It’s never my intention to have multiple projects on the go, but almost since the beginning of my publishing journey, this is the way it’s worked out. Currently, I’m juggling a few things at the same time. Elliot Pie’s Guide To Human Nature is finished, but I’ve sent it out to a small list of publishers. While waiting for rejection, I’m planning my self-publishing launch of this book. A Song For Bill Robinson was sent to beta readers for the first time and I just received the first piece of feedback from a reader. I am now responding to this with a 6th edit of the book. Meanwhile, I made a decision to reduce the planned trilogy to two books by moving the main event of book three to the end of book two. This is in progress. And then there is the four-book series I promised myself I would not start until all these other things were finished! But that’s proving difficult, and I have recently succumbed to writing five chapters and indulging in some research…

I never plan on working like this, and in fact, I’m not sure it’s a good idea at all! I often experience what I would describe as a nervous stomach throughout the day. Unless there is something specific I am worried about, I have no option but to blame it on the thought of my evening writing.

Have you ever juggled more than one writing project? Or would this be your worst nightmare? Here are 5 perils of working this way, followed by 5 joys, because in my opinion, it is fraught with both.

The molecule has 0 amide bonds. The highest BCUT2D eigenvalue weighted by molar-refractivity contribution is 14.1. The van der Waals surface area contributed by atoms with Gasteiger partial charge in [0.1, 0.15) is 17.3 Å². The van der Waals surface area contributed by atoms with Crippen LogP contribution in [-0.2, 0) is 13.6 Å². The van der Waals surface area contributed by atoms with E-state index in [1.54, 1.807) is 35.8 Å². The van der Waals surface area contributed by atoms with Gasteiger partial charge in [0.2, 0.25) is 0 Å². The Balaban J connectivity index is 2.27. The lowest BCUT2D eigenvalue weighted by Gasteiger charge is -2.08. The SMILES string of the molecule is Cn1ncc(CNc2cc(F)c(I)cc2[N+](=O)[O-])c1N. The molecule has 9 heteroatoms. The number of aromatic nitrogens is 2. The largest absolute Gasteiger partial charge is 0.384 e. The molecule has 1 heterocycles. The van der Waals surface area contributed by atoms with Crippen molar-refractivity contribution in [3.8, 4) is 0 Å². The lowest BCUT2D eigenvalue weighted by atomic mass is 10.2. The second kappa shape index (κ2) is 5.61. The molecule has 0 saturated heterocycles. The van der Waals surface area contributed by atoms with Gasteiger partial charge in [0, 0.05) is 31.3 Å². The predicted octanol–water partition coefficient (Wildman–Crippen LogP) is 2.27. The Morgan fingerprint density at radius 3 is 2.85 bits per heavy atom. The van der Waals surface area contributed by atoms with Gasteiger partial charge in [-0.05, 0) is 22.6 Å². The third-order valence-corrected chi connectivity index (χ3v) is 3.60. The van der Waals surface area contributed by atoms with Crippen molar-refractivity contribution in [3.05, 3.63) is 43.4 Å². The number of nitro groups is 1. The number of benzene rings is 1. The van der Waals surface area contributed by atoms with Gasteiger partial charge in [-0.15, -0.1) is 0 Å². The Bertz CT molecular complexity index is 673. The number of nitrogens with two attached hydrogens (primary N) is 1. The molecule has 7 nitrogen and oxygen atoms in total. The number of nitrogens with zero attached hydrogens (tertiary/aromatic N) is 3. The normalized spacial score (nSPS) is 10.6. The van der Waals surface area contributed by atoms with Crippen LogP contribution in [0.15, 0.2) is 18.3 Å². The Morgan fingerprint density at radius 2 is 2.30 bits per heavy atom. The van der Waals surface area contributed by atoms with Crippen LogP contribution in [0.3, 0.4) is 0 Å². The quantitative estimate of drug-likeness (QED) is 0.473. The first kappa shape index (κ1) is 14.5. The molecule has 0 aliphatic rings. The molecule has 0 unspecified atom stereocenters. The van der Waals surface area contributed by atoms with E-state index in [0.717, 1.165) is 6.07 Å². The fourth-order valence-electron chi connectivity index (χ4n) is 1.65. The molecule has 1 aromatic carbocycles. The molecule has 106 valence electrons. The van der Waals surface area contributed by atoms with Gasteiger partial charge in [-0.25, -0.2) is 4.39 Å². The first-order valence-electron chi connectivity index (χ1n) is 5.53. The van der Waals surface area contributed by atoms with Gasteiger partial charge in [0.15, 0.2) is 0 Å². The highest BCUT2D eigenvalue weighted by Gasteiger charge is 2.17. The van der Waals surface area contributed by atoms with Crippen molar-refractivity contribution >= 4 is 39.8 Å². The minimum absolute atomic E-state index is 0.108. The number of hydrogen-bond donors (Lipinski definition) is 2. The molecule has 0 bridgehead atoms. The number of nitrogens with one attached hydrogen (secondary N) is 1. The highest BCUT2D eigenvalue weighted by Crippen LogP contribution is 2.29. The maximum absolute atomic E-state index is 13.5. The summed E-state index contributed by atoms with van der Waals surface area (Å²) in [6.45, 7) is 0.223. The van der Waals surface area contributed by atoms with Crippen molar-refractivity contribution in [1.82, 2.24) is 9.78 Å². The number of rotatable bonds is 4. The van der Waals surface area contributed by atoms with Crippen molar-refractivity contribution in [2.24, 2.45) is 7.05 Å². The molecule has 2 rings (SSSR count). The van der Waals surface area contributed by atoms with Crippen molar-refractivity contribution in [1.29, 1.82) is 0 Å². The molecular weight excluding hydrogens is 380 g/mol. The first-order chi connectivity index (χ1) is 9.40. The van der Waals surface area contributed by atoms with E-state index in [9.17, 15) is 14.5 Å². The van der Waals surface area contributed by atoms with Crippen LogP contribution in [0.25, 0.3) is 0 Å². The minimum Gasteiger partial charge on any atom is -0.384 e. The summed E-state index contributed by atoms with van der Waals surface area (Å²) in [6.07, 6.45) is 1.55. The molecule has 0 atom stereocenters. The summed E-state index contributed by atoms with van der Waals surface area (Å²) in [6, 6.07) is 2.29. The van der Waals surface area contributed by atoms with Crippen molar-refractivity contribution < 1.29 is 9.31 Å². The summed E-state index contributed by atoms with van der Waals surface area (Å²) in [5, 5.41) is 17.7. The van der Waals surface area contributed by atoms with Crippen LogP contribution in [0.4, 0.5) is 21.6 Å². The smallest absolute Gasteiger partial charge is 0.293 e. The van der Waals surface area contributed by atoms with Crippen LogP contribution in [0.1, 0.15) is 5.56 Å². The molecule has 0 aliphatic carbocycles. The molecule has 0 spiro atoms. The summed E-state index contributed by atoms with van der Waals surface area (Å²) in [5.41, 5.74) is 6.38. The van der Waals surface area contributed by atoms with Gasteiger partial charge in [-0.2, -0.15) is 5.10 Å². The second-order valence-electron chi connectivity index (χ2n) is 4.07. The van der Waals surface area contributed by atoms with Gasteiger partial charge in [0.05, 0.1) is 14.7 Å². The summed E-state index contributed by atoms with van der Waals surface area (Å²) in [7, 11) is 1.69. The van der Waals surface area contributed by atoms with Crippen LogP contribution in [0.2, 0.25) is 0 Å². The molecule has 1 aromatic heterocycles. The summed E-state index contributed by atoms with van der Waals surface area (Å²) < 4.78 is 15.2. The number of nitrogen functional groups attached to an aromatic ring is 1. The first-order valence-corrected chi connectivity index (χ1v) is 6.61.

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Perils

  1. Not Finishing – This is a genuine concern. It is the reason I rarely finished anything when I was a kid. During the inevitable slump, my mind would be drawn to a new story and off I would go. This has also happened to me as an adult writer, hence the half-written sequels to The Mess Of Me and The Tree Of Rebels.
  2. Distraction – Working on more than one writing project can be hugely distracting. If your mind is being pulled in more than one direction, it can be really tough to sit down and actually get some words out. It’s not easy to concentrate or commit to one story when you have others calling for your attention. Sometimes I start the evening working on one book, and finish the evening on another, which can feel quite frustrating as if nothing is really getting done.
  3. Panic – This is a definite peril and one I experience regularly. I get a nervous feeling in my stomach like it is constantly turning over on itself. Sometimes it feels like I cannot breathe and I take an extra big breath just to be sure. I’m not exactly sure why I’m nervous about my writing, but I always feel better once I am sat down doing it. I can only imagine that the feeling of panic comes from my struggle to do too much.
  4. Spreading Too Thin – Working on multiple projects could potentially dilute the quality of your work. Lack of concentration, distraction, panic, self-doubt can all be heightened when attempting to do too much at once. This could lead to a reduced quality of your writing, which is something I worry about a lot.
  5. Burn Out – Worst case scenario, working on too many projects can lead to burn out and exhaustion. It could spark off writers’ block. You could become utterly stuck, afraid to move on. I’ve experienced this before, and the only good thing about it is that it does finally force me to slow the hell down.